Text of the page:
Once the same size and shape as Taranaki, Pouakai is now an eroded shadow of its former self. Offering great vantage points for viewing Mt Taranaki, Pouakai is a much lower summit, perhaps for those days when Mt Taranaki is out of bounds.
|Elevation||1,400 m (4,593 ft)|
|Location/List||North Island, New Zealand|
|Location Coordinates||39° 14′ 16″ S, 174° 0′ 52″ E|
|Nearest Town/s||Stratford, New Plymouth
|Translation||a gigantic bird|
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Our Recommended Route
There are numerous options for bagging Pouakai. There are day tramps to the trig up either Maude Track, Mangorei Track, or Dover Track.
As well as the numerous tracks up to the Pouakai, there is also a 2-3 day loop circuit you take from the North Egmont visitor centre. Known as ‘The Pouakai Circuit’, it doesn’t officially go to the Pouakai Trig, however the summit can easily be reached as a 2 hour return detour from Pouakai Hut.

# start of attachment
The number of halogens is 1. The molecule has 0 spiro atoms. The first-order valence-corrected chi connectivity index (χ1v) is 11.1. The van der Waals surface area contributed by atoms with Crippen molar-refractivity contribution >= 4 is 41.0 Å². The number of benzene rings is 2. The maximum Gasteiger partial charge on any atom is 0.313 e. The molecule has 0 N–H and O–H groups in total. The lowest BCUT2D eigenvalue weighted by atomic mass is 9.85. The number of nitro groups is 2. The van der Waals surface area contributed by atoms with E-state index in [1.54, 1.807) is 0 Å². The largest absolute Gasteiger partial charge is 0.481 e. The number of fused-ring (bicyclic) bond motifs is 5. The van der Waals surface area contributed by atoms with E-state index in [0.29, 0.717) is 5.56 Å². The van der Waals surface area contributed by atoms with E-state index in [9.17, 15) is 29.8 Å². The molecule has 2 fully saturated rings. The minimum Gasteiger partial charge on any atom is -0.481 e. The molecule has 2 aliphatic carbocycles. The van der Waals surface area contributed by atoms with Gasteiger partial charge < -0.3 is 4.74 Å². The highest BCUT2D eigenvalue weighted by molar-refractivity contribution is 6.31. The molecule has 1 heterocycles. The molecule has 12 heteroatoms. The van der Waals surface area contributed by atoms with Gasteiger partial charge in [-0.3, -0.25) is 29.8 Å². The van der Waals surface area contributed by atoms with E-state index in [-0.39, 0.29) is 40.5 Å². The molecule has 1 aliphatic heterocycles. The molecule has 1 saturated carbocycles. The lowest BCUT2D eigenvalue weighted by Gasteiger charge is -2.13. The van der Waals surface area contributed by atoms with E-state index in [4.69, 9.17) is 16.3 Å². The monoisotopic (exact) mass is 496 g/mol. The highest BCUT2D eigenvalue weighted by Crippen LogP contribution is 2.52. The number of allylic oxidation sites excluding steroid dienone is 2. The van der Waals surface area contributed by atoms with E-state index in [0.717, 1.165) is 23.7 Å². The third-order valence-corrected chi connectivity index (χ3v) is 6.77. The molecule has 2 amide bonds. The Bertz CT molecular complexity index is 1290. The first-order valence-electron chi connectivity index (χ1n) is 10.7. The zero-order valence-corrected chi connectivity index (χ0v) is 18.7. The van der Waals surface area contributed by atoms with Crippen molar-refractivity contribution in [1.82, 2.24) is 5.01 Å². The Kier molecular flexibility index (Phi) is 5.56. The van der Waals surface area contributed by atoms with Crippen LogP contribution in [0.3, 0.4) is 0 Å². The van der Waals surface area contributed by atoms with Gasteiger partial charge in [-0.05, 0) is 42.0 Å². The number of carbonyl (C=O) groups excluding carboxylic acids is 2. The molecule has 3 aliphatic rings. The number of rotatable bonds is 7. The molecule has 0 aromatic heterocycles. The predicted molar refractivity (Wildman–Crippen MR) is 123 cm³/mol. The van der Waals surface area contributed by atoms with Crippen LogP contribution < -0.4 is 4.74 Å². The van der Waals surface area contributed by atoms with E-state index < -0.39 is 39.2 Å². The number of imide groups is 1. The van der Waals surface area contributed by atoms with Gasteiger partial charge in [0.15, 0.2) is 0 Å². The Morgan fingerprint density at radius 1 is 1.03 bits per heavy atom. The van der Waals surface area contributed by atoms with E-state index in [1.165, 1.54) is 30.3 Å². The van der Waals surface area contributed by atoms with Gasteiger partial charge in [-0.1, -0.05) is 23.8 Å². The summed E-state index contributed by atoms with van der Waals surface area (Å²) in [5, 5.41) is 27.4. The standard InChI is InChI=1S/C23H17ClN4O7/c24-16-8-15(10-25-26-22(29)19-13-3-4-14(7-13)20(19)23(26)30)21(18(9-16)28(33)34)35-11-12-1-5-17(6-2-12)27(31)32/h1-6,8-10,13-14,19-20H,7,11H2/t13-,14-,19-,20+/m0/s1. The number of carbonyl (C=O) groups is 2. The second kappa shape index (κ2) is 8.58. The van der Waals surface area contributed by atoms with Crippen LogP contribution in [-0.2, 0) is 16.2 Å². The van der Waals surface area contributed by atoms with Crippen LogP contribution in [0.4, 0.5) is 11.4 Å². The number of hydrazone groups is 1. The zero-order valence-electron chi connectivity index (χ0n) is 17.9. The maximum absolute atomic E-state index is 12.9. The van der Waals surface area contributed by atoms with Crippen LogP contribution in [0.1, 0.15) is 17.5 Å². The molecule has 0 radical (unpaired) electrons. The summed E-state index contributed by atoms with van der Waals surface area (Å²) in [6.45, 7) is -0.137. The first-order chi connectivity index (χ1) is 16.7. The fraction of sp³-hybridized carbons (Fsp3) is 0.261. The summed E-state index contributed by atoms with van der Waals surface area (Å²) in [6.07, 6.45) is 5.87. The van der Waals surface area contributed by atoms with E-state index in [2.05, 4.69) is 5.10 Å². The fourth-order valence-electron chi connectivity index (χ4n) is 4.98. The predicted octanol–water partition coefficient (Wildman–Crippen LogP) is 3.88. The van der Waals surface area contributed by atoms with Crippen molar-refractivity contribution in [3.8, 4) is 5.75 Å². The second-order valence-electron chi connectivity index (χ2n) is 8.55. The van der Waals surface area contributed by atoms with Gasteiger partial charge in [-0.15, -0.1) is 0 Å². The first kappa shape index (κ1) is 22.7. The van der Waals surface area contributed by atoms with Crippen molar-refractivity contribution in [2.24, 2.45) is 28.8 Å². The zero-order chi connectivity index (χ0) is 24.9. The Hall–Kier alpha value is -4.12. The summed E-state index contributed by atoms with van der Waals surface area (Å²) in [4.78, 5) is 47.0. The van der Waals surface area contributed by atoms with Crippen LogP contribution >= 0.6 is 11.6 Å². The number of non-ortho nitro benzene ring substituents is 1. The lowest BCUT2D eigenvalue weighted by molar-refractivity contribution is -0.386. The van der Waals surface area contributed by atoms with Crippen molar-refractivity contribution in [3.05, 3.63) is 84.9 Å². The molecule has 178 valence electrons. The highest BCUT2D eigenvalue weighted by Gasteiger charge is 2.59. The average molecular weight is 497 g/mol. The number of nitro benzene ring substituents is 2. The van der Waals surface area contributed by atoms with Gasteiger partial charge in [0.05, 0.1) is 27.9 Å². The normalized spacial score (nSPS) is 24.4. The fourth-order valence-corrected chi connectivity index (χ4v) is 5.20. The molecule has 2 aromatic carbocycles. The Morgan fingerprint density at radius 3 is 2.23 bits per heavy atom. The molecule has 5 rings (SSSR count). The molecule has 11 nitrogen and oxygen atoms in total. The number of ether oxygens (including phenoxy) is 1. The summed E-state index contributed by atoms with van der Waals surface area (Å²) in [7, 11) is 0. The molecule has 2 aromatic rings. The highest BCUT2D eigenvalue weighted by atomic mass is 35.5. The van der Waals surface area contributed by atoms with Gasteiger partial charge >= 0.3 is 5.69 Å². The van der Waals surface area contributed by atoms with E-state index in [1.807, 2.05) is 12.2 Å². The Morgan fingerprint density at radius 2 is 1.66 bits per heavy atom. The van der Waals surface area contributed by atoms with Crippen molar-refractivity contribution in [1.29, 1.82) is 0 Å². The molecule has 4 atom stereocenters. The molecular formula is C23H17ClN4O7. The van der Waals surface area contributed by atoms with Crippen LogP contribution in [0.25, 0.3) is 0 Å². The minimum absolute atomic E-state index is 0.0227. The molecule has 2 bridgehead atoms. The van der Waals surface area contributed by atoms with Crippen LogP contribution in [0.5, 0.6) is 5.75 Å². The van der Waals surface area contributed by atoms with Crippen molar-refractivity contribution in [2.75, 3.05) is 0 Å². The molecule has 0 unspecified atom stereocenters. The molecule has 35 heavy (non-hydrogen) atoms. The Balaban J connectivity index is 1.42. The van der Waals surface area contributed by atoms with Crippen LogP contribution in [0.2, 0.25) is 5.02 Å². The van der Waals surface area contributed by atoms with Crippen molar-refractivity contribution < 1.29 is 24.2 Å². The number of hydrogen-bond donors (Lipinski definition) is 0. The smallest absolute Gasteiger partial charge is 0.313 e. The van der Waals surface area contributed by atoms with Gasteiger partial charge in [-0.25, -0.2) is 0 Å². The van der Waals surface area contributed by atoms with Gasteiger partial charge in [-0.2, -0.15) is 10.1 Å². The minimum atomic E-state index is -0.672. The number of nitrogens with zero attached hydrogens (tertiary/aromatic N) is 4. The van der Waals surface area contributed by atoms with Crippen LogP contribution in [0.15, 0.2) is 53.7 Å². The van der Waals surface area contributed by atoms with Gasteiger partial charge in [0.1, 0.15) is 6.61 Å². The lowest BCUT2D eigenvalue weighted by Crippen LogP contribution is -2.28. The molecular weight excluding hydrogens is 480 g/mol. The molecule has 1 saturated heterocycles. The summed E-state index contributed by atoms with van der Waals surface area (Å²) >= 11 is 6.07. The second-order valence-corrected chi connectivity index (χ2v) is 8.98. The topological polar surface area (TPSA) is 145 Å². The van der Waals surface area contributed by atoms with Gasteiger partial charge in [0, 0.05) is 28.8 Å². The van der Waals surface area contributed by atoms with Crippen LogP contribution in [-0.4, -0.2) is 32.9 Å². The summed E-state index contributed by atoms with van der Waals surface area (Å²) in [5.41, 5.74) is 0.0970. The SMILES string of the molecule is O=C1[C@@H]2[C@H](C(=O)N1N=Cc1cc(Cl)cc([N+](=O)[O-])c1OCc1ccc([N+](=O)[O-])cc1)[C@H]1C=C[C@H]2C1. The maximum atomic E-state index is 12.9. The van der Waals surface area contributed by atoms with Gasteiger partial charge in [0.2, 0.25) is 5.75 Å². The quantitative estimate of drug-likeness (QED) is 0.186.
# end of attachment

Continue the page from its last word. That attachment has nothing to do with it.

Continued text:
Although not as high at Mt Taranaki, Pouakai can still be victim to sudden changes in weather and foul conditions. The same care should be taken as on the slopes of Taranaki. A clear day in New Plymouth does not indicate a clear day on the mountain, and up to date information should always be obtained from one of the local information centres (DOC Stratford (06 765 5144), or Egmont Visitor Centre (06 756 0990). Even then, you need to have clothing suitable for alpine weather, and if you’re on the mountain outside of summer, you would need experience using an ice axe and crampons. White out conditions are also common, so navigational equipment and skills are recommended.
While Mt Taranaki is currently dormant (last eruption 1755), it is still a volcano, and is capable of changing it’s volcanic status in the future. You can check out GNS’s latest volcanic alert bulletins here.